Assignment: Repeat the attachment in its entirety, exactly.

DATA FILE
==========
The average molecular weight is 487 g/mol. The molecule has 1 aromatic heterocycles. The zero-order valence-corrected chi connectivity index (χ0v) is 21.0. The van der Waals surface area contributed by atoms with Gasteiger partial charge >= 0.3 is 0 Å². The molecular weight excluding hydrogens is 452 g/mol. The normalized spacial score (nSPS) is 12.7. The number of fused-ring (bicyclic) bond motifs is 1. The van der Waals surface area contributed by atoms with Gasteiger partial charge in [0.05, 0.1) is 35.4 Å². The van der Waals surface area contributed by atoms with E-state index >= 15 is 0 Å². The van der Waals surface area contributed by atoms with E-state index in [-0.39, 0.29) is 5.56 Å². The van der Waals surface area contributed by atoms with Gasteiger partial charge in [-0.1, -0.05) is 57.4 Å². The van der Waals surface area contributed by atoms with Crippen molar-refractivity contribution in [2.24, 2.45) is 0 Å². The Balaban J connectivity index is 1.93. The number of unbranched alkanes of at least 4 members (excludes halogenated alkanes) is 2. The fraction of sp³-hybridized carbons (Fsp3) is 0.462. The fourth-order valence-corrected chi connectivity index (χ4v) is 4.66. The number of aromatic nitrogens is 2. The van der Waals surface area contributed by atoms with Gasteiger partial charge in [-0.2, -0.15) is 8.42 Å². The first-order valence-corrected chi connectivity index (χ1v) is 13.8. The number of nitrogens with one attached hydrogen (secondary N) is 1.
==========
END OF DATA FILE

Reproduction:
The average molecular weight is 487 g/mol. The molecule has 1 aromatic heterocycles. The zero-order valence-corrected chi connectivity index (χ0v) is 21.0. The van der Waals surface area contributed by atoms with Gasteiger partial charge >= 0.3 is 0 Å². The molecular weight excluding hydrogens is 452 g/mol. The normalized spacial score (nSPS) is 12.7. The number of fused-ring (bicyclic) bond motifs is 1. The van der Waals surface area contributed by atoms with Gasteiger partial charge in [0.05, 0.1) is 35.4 Å². The van der Waals surface area contributed by atoms with E-state index >= 15 is 0 Å². The van der Waals surface area contributed by atoms with E-state index in [-0.39, 0.29) is 5.56 Å². The van der Waals surface area contributed by atoms with Gasteiger partial charge in [-0.1, -0.05) is 57.4 Å². The van der Waals surface area contributed by atoms with Crippen molar-refractivity contribution in [2.24, 2.45) is 0 Å². The Balaban J connectivity index is 1.93. The number of unbranched alkanes of at least 4 members (excludes halogenated alkanes) is 2. The fraction of sp³-hybridized carbons (Fsp3) is 0.462. The fourth-order valence-corrected chi connectivity index (χ4v) is 4.66. The number of aromatic nitrogens is 2. The van der Waals surface area contributed by atoms with Gasteiger partial charge in [-0.2, -0.15) is 8.42 Å². The first-order valence-corrected chi connectivity index (χ1v) is 13.8. The number of nitrogens with one attached hydrogen (secondary N) is 1.